If your computer system is slow there are four things to look at:

  • CPU
  • memory
  • I/O
  • network

Most database systems are I/O bound. (Although SSD drives may change this paradigm soon.) My database systems are I/O bound too. Since I am addicted to data pr0n like John Allspaw I decided to whip up some iostat graphs. Use whatever tools you have handy. I used bash scripting, a little bit of perl, nagios, rrdtool and nagiosgraph to roll up some trend analysis of my system I/O performance (or lack thereof).

After spending some quality time with the iostat man page I figured out which version and flags I wanted:

iostat -dx 1 2

Here are the fields I want (see man page):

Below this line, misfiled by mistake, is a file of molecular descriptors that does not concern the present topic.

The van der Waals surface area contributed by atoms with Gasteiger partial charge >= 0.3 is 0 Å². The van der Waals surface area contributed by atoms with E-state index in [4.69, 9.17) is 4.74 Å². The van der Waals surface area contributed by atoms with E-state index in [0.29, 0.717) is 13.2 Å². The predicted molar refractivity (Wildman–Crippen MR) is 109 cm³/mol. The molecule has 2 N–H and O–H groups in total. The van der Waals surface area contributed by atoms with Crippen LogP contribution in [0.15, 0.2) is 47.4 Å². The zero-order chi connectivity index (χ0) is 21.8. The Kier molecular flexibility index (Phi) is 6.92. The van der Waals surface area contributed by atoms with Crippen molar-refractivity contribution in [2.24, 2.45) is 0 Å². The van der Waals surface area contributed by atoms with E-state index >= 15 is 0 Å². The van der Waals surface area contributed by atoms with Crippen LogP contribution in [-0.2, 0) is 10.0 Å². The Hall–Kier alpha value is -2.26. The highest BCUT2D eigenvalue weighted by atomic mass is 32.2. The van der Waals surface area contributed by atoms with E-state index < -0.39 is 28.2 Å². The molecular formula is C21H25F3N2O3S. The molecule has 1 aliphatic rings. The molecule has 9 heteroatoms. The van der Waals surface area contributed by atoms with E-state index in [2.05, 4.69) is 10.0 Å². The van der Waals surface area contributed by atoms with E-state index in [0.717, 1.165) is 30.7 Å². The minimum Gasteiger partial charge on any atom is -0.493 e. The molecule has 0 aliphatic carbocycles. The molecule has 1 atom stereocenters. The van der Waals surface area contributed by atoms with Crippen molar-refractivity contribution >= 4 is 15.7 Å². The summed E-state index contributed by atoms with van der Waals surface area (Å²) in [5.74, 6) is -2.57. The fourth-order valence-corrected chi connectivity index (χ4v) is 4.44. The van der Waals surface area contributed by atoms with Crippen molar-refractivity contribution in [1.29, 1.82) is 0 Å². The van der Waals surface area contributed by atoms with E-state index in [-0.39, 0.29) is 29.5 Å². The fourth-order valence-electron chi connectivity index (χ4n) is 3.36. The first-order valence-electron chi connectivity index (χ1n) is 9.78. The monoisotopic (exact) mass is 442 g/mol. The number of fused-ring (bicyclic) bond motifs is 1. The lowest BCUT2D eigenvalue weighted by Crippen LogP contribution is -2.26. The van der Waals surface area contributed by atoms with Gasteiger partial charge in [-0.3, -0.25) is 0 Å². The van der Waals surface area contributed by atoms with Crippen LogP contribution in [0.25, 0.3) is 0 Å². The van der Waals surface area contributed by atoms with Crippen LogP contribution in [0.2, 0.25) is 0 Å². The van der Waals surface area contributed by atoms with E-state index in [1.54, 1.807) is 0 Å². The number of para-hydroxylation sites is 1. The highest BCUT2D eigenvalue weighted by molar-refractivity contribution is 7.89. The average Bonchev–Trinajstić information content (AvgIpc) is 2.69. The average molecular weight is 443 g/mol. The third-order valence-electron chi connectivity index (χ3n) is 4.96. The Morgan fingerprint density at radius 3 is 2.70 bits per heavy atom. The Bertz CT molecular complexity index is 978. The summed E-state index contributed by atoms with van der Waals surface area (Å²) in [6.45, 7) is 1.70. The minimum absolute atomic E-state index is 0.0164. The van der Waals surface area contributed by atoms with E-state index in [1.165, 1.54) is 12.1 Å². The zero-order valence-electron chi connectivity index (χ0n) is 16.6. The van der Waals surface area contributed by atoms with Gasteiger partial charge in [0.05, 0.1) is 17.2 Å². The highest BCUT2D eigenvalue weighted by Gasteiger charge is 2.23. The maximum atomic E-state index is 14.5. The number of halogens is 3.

• r/s
  • w/s
  • avgrq-sz
  • await
  • svctm
  • util

I put together a shell script to gather these stats and spit them out in a nagios-friendly format. This plugin works with nagios 2.x & 3.0.

After integrating the plugin into Nagios I used our existing nagiosgraph setup to automagically dump the incoming data into rrds. One of our RSGs** has developed a collection of perl scripts that parse the rrd storage directory and create html-friendly graphs. We are currently evaluating whether or not we want to replace the perl scripts with Cacti.  At this point, the perl is working fine.  In the words of Donald Knuth, “Premature optimization is the root of all evil (or at least most of it) in programming.”

** RSGs = Really Smart Guys

Anyway, after staring at these graphs for a while I started to get very concerned about sustained periods of 100% utilization for some of the disk devices.  This implied the RAID10 volume was running flat out 100% busy.  However, I found that is not necessarily true and that is where it gets interesting.